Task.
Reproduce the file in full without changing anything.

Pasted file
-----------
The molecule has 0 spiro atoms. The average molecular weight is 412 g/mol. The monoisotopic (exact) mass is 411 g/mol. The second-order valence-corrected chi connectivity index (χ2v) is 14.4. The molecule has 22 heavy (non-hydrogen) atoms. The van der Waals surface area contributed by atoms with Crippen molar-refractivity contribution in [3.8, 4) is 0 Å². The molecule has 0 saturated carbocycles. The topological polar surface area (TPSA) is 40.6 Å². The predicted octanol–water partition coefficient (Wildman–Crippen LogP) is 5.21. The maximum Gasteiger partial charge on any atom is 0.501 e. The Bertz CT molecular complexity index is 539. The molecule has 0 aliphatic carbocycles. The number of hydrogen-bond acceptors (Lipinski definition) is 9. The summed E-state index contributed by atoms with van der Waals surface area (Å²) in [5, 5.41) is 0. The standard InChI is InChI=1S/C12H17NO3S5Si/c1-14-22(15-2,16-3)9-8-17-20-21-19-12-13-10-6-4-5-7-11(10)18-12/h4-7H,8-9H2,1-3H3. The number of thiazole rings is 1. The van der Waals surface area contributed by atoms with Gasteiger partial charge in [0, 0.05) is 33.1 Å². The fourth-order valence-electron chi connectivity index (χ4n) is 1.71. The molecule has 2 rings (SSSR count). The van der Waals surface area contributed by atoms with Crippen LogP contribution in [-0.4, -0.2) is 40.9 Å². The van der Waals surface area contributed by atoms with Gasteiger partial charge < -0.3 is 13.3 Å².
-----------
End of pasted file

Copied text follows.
The molecule has 0 spiro atoms. The average molecular weight is 412 g/mol. The monoisotopic (exact) mass is 411 g/mol. The second-order valence-corrected chi connectivity index (χ2v) is 14.4. The molecule has 22 heavy (non-hydrogen) atoms. The van der Waals surface area contributed by atoms with Crippen molar-refractivity contribution in [3.8, 4) is 0 Å². The molecule has 0 saturated carbocycles. The topological polar surface area (TPSA) is 40.6 Å². The predicted octanol–water partition coefficient (Wildman–Crippen LogP) is 5.21. The maximum Gasteiger partial charge on any atom is 0.501 e. The Bertz CT molecular complexity index is 539. The molecule has 0 aliphatic carbocycles. The number of hydrogen-bond acceptors (Lipinski definition) is 9. The summed E-state index contributed by atoms with van der Waals surface area (Å²) in [5, 5.41) is 0. The standard InChI is InChI=1S/C12H17NO3S5Si/c1-14-22(15-2,16-3)9-8-17-20-21-19-12-13-10-6-4-5-7-11(10)18-12/h4-7H,8-9H2,1-3H3. The number of thiazole rings is 1. The van der Waals surface area contributed by atoms with Gasteiger partial charge in [0, 0.05) is 33.1 Å². The fourth-order valence-electron chi connectivity index (χ4n) is 1.71. The molecule has 2 rings (SSSR count). The van der Waals surface area contributed by atoms with Crippen LogP contribution in [-0.4, -0.2) is 40.9 Å². The van der Waals surface area contributed by atoms with Gasteiger partial charge < -0.3 is 13.3 Å².